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VIDEO: St John’s shooting 50 years on – Police sniper ‘had Robert Mone in his sights, but wasn’t ordered to shoot’

A police sniper had murderer Robert Mone in his sights on the day of a notorious Dundee school shooting but was ordered not to kill him, The Courier can reveal.

Exactly fifty years ago today the 19-year-old soldier, now known as one of Scotland’s most notorious killers, walked into a classroom in St John’s Roman Catholic High School armed with a shotgun and enough ammunition to kill every pupil in his sight.

L-R: Former police inspector Jim Melville, Nanette Hanson and young Robert Mone.

The events of the afternoon of November 1 1967 – or All Saints Day – ended with the killing of pregnant teacher Nanette Hanson and sent shockwaves across the country.

Five decades on, those who witnessed the siege at St John’s – including one pupil who has broken a 50-year silence after being held at gunpoint on the day – have recounted the terrifying events.

And a hero former police inspector who arrested Mone at the school has revealed that a police sniper had the killer in his scope but was ordered not to pull the trigger.

The needlework class on the top floor of St John’s, presided over by 26-year-old Mrs Hanson, had just got under way when Mone stormed in –  only to be met with giggles from the class of 11 girls aged between 14 and 15.

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A private in the British Army, he was dressed in his Gordon Highlanders uniform and armed with a newly-purchased double-barrelled shotgun, having recently arrived back from deployment in West Germany.

It wasn’t long before the youngsters and their teacher realised it was not a practical joke as he yelled at them all to get against the wall – warning he had enough ammunition to kill every one of them.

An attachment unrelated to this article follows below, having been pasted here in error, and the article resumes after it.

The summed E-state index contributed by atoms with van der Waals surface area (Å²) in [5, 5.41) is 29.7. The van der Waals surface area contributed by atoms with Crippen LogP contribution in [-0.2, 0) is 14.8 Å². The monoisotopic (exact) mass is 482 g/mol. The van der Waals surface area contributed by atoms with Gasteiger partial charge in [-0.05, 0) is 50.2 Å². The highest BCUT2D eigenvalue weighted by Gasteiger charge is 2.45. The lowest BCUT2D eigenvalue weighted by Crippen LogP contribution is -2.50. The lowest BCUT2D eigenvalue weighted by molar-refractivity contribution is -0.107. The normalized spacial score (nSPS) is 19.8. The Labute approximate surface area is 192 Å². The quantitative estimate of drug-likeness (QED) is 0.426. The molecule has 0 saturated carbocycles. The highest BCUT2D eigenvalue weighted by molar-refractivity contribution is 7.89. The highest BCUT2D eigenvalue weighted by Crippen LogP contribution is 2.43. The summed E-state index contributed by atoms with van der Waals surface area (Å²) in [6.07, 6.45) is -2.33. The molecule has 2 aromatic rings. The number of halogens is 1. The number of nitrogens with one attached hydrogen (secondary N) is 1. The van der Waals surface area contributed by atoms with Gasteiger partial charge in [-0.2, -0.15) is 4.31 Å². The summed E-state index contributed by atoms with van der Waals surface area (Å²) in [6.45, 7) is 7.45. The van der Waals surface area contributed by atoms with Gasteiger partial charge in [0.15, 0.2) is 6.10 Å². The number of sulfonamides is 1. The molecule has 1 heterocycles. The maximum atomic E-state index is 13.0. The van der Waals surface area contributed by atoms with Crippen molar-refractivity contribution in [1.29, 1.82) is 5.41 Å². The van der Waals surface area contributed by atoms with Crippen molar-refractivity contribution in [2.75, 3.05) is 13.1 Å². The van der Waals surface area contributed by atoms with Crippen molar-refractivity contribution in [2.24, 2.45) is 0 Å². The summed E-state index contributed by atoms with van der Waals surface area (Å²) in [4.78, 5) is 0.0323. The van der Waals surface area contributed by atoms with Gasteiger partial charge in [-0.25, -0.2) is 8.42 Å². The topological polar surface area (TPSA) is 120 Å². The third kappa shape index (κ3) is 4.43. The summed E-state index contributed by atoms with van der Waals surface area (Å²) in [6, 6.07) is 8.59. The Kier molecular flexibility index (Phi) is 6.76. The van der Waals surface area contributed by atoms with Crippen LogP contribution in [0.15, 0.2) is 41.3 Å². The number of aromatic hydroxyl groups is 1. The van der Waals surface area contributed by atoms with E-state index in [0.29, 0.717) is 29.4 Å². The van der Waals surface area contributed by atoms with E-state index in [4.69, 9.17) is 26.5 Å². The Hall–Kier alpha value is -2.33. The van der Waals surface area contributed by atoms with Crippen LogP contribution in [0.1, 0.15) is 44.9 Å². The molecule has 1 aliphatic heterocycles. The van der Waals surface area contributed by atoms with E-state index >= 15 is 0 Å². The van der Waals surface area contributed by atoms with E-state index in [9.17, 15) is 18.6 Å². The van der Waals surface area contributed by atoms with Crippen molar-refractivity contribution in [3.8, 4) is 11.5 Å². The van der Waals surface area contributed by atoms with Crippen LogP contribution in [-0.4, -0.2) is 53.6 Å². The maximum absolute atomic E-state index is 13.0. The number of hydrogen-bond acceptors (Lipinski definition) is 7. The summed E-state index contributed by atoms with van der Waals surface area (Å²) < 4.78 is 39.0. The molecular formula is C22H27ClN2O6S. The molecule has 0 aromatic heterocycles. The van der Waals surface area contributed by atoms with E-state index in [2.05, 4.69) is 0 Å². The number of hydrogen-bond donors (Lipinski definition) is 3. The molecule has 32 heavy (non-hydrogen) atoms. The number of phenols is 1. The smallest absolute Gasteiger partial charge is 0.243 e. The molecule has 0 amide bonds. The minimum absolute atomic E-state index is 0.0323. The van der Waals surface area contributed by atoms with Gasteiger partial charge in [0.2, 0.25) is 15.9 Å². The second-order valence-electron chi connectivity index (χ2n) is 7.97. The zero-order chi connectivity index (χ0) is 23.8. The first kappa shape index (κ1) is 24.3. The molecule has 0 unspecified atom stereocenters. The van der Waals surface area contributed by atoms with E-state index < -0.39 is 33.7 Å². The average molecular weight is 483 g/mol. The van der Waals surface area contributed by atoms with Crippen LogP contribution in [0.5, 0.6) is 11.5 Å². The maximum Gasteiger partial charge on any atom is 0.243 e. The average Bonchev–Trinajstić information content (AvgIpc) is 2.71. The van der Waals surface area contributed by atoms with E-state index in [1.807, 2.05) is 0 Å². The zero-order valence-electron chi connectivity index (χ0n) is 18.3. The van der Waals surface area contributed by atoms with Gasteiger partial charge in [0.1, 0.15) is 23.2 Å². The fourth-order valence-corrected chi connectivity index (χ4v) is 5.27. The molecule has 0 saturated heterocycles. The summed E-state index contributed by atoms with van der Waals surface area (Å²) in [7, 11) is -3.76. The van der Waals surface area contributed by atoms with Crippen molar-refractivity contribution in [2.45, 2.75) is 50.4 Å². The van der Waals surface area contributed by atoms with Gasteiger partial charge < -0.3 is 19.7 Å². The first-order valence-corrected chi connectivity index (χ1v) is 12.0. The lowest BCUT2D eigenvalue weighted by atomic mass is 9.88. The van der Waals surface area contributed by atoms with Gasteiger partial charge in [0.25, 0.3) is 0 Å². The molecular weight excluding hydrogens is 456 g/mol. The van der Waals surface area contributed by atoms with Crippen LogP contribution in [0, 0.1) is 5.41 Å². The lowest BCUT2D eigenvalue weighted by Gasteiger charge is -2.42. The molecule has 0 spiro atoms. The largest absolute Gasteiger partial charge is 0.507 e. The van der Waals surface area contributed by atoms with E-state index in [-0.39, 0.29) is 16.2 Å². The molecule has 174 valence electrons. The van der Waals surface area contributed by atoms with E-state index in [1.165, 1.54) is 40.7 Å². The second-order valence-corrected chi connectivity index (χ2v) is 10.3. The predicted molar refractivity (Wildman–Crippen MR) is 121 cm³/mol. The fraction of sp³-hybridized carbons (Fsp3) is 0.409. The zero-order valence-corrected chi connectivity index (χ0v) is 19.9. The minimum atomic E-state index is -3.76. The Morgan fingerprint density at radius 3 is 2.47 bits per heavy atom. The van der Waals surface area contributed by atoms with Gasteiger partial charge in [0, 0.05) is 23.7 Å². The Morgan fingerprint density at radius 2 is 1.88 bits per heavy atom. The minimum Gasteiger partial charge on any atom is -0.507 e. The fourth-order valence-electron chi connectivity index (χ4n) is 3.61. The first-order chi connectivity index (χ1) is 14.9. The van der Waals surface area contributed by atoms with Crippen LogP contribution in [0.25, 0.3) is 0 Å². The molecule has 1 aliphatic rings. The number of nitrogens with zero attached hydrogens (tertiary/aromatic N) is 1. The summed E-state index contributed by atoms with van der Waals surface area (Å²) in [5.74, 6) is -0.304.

No escape

The youngsters began to sob as they were ordered into an anteroom adjoining the class, from which there was no means of escape.

Six girls were ordered to move desks in front of the door to stop anyone coming in.

When the noise attracted the attention of another teacher, Margaret Christie, who knocked on the door – Mone fired a shot, breaking an overhead panel.

Police plan their next move during the siege at St John’s RC Secondary School.

A state of emergency was declared and 1,000 pupils were evacuated from the school. Police with riot shields and dogs, along with firefighters and paramedics descended on the scene, surrounding the school.

Officers lined the corridor outside the class along with the school’s head teacher Brother Bede and eventually Mone’s own grandmother, who attempted to plead with him to stop.

St John’s School, Dundee where schoolteacher, Mrs Nanette Hanson, was murdered by Pte. Robert Mone using a shotgun.

Also in the corridor outside was Detective Constable Jim Melville, 33, and his superior Detective Sergeant George McLaren, both of Dundee City Police’s central intelligence division (CID).

And now retired inspector Mr Melville, now 83, has claimed that police had the opportunity to shoot Mone before he killed Mrs Hanson – an act that he said would have saved the lives of more than one person.

Mone had asked to see a former acquaintance called Marion Young, an 18-year-old Dundee student nurse.

The newly-married Mrs Hanson had come to an agreement with the soldier that if she was traced and brought in, the pupils would be let go.

Ms Young was quickly traced by police and, upon being informed of the situation, volunteered to go into the classroom and attempt to talk Mone out of murder.

The two women eventually persuaded Mone to let the girls go, but as Mrs Hanson lined up to leave he told her “Not you. You’re not going. I want you here”.

Nanette Hanson